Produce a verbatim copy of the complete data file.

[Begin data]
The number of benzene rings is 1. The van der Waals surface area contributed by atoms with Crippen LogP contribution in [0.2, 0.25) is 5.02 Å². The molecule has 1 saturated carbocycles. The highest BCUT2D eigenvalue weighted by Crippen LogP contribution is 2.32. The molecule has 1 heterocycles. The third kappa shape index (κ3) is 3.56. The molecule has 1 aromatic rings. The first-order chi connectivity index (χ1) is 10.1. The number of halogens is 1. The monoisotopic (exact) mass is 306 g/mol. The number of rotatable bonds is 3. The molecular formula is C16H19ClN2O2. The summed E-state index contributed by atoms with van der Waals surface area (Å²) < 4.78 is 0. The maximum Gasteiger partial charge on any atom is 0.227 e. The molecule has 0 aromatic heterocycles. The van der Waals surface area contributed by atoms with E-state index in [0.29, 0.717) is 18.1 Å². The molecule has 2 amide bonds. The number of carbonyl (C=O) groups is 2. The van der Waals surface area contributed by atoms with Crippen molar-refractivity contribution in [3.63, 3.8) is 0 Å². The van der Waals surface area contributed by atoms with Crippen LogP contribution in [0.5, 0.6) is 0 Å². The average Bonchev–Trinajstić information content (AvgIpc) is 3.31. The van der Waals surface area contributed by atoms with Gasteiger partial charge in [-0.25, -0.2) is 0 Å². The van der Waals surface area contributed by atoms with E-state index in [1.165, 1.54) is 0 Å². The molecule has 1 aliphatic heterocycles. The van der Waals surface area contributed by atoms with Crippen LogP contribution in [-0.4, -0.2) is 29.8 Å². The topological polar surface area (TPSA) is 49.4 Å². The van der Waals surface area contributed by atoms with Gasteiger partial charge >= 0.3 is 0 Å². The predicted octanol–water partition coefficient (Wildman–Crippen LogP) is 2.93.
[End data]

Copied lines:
The number of benzene rings is 1. The van der Waals surface area contributed by atoms with Crippen LogP contribution in [0.2, 0.25) is 5.02 Å². The molecule has 1 saturated carbocycles. The highest BCUT2D eigenvalue weighted by Crippen LogP contribution is 2.32. The molecule has 1 heterocycles. The third kappa shape index (κ3) is 3.56. The molecule has 1 aromatic rings. The first-order chi connectivity index (χ1) is 10.1. The number of halogens is 1. The monoisotopic (exact) mass is 306 g/mol. The number of rotatable bonds is 3. The molecular formula is C16H19ClN2O2. The summed E-state index contributed by atoms with van der Waals surface area (Å²) < 4.78 is 0. The maximum Gasteiger partial charge on any atom is 0.227 e. The molecule has 0 aromatic heterocycles. The van der Waals surface area contributed by atoms with E-state index in [0.29, 0.717) is 18.1 Å². The molecule has 2 amide bonds. The number of carbonyl (C=O) groups is 2. The van der Waals surface area contributed by atoms with Crippen molar-refractivity contribution in [3.63, 3.8) is 0 Å². The van der Waals surface area contributed by atoms with Crippen LogP contribution in [0.5, 0.6) is 0 Å². The average Bonchev–Trinajstić information content (AvgIpc) is 3.31. The van der Waals surface area contributed by atoms with Gasteiger partial charge in [-0.25, -0.2) is 0 Å². The van der Waals surface area contributed by atoms with E-state index in [1.165, 1.54) is 0 Å². The molecule has 1 aliphatic heterocycles. The van der Waals surface area contributed by atoms with Crippen LogP contribution in [-0.4, -0.2) is 29.8 Å². The topological polar surface area (TPSA) is 49.4 Å². The van der Waals surface area contributed by atoms with Gasteiger partial charge >= 0.3 is 0 Å². The predicted octanol–water partition coefficient (Wildman–Crippen LogP) is 2.93.